Orlando attack: Democrats lead 15-hour filibuster to make Republicans vote on gun control

Andrew Buncombe
Thursday 16 June 2016 13:01 BST
Senator Chris Murphy said politicians had failed to act in the aftermath of the 2012 Newtown shooting in his state
Senator Chris Murphy said politicians had failed to act in the aftermath of the 2012 Newtown shooting in his state (AP)

If it had been an old-style Hollywood movie about political machincations in the nation’s capital, it would have starred Henry Fonda or Cary Grant.

As it was, it Chris Murphy, a Democrat Senator from Connecticut led his colleagues in a 15-hour filibuster - standing up and talking non-stop to embarrass the Republicans into voting on two gun control measures. It ended, in the early hours of Thursday morning, after 14 hours and 50 minutes.

“I’ve had enough,” said Mr Murphy, according to the Associated Press.

People hold a vigil for the Orlando shooting victims.
People hold a vigil for the Orlando shooting victims. (Mandel Ngan/Getty)

“I’ve had enough of the ongoing slaughter of innocents, and I’ve had enough of inaction in this body.”

For Mr Murphy, gun control has become a personal crusade. He stepped up the campaign for greater regulations in the aftermath of the mass shooting in 2012 at Sandy Hook Elementary School, located in his state.

He got to his feet at 11.21am on Wednesday to draw attention to the Democrats’ latest push to crack down on firearms. A total of 38 other Democrats joined him in speaking about gun control, some of them for hours.

It ended with an apparent compromise. Mr Murphy said Republicans had agreed that votes would be held on whether to ban people on the government’s terrorist watch list from obtaining gun licences and whether to expand background checks to gun shows and internet sales.

“We did not have that commitment when we started today,” said Mr Murphy, who finally yielded the floor at 2.11am. During his effort, he had received messages of support on social media with the hashtag #holdthefloor.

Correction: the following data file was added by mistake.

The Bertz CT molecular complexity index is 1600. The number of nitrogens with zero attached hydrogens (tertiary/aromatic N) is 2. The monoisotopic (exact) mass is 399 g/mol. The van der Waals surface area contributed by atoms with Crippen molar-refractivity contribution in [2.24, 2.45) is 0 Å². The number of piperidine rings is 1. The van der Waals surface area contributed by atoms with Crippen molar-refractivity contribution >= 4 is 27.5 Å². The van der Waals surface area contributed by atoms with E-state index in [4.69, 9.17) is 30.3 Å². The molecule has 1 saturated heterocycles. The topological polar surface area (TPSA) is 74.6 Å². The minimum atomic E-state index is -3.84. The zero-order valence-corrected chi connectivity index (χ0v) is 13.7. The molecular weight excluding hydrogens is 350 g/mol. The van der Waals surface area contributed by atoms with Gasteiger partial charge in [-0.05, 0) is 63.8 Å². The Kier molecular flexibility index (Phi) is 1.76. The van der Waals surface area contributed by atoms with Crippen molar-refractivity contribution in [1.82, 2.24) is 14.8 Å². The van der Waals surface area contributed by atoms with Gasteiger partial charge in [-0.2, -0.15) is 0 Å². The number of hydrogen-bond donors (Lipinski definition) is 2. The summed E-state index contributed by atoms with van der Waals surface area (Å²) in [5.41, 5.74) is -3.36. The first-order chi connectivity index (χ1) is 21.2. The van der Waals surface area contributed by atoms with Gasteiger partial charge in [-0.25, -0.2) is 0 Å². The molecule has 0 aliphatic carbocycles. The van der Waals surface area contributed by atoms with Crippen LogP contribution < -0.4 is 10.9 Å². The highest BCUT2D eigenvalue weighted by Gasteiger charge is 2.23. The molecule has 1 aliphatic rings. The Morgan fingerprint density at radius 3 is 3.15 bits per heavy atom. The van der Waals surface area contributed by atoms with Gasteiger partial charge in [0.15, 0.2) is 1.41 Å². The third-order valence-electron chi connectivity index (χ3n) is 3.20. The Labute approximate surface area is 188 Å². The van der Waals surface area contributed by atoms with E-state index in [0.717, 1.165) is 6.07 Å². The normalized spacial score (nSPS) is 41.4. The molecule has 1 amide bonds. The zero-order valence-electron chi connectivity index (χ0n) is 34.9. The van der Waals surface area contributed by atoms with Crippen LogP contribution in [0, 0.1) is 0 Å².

The issue of gun control has again come under focus after the shooting in Orlando that left 49 people dead and another 40 injured, some of them seriously. Democrats have sought to revive legislation that they had previously failed to pass.

The presumptive Republican nominee, Donald Trump, announced his support for the legislation, which could prevent people on terror watch or no fly lists, from buying weapons legally. He has said he will meet with the National Rifle Association, a powerful lobbying group, to discuss this, though the NRA has indicated it remains opposed to restrictions.

“I will be meeting with the NRA, who has endorsed me, about not allowing people on the terrorist watch list, or the no fly list, to buy guns,” Mr Trump wrote on Twitter.

While the Orlando gunman, Omar Mateen, had been the subject of a 10-month investigation into possible links to Islamic extremists, he was cleared. As a result, he was able to buy two weapons - an AR-15 semi-automatic rifle and a hand gun - in the days before embarking on an attack on the Pulse night club in which he killed 49 people before being shot by police.

On Thursday, President Barack Obama and Vice President Joe Biden, are due to visit Orlando to meet with survivors and relatives of those who died.

Speaking on CNN on Thursday morning, Mr Murphy said: "I think you have to be optimistic." He said he had been forced to use the filibuster "when you come off the worst shooting in American history and there is no scheduled debate to discuss these issues."

Join our commenting forum

Join thought-provoking conversations, follow other Independent readers and see their replies


Thank you for registering

Please refresh the page or navigate to another page on the site to be automatically logged inPlease refresh your browser to be logged in